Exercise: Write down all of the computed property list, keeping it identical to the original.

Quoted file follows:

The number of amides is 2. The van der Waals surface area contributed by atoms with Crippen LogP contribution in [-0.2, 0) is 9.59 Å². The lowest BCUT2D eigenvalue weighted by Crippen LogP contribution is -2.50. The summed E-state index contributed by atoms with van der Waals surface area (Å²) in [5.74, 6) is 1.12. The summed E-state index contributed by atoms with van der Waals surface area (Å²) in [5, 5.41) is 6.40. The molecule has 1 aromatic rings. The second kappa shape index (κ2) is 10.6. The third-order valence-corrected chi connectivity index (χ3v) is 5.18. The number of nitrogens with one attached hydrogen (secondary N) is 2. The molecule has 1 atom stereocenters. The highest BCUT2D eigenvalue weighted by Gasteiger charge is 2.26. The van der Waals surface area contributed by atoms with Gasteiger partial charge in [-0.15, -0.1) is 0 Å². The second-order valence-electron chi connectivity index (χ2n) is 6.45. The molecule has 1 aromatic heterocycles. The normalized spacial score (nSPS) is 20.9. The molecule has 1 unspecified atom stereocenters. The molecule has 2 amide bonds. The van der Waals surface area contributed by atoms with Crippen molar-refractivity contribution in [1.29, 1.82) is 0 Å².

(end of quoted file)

The number of amides is 2. The van der Waals surface area contributed by atoms with Crippen LogP contribution in [-0.2, 0) is 9.59 Å². The lowest BCUT2D eigenvalue weighted by Crippen LogP contribution is -2.50. The summed E-state index contributed by atoms with van der Waals surface area (Å²) in [5.74, 6) is 1.12. The summed E-state index contributed by atoms with van der Waals surface area (Å²) in [5, 5.41) is 6.40. The molecule has 1 aromatic rings. The second kappa shape index (κ2) is 10.6. The third-order valence-corrected chi connectivity index (χ3v) is 5.18. The number of nitrogens with one attached hydrogen (secondary N) is 2. The molecule has 1 atom stereocenters. The highest BCUT2D eigenvalue weighted by Gasteiger charge is 2.26. The van der Waals surface area contributed by atoms with Gasteiger partial charge in [-0.15, -0.1) is 0 Å². The second-order valence-electron chi connectivity index (χ2n) is 6.45. The molecule has 1 aromatic heterocycles. The normalized spacial score (nSPS) is 20.9. The molecule has 1 unspecified atom stereocenters. The molecule has 2 amide bonds. The van der Waals surface area contributed by atoms with Crippen molar-refractivity contribution in [1.29, 1.82) is 0 Å².